In Kiev an international group ofexperts met to discuss the health situation in the former USSR. Evidence presented confirmed the role of alcohol consumption as an important determinant of mortality in Russia, and particularly among men of working age. Life expectancy in Russia (as well as Ukraine and Belarus) has been low over the past few decades — and is currently 58 years for Russian men. While most countries in Europe and worldwide have enjoyed an improvement in life expectancy over the past few decades, Russia has seen a decline.

However, very recently there has been a slight improvement in life expectancy in Russia. Research presented in Kiev suggested that this may be linked to the Government’s introduction of a licensing regime for alcoholic goods. The adverse health effects of “surrogate” alcohols is recognised by the Kremlin as evidenced by their mention in President Putin’s state of the nation speech last year. Surrogates are widely consumed alcoholic substances that are not intended to be consumed as beverages, such as eau de cologne and medicines containing alcohol. We have found that 7 per cent of working-age men in a typical Russian city in the Urals regularly consume surrogates.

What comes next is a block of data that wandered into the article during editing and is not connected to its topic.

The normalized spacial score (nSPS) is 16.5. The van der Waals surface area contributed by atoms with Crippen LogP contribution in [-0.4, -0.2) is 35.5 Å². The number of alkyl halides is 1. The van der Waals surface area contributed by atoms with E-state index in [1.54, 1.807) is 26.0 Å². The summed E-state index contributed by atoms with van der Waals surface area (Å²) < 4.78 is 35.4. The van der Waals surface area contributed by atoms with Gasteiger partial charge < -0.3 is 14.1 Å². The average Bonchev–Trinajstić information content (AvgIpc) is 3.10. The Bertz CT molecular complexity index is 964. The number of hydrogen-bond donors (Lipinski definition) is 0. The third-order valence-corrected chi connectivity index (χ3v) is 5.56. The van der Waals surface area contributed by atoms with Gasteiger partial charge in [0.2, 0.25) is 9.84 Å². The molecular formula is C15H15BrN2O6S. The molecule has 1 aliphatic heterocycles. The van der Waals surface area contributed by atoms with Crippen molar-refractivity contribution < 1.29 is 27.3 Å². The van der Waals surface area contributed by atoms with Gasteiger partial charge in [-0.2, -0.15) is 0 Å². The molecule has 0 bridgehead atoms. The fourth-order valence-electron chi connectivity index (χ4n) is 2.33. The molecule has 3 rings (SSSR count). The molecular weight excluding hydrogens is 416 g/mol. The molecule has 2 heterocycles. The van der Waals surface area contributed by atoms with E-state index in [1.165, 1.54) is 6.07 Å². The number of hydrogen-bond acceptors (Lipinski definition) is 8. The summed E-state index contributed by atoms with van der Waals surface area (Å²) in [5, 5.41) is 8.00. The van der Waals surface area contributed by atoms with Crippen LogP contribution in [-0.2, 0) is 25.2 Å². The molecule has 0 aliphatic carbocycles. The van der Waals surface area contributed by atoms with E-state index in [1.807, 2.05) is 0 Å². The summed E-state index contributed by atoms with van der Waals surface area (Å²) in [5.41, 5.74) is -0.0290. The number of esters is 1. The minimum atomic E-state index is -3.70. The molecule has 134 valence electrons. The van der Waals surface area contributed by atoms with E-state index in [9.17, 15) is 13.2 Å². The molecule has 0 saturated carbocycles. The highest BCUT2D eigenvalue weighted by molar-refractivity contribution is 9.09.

These liquids are cheap sources of large amounts of ethanol with eau de colognes, for example, containing up to 96 per cent ethanol by volume.

Although surrogates do not contain any obvious impurities, consumption of such high levels of alcohol carries severe health and mortality risks.

We welcome any move to reduce their widespread consumption.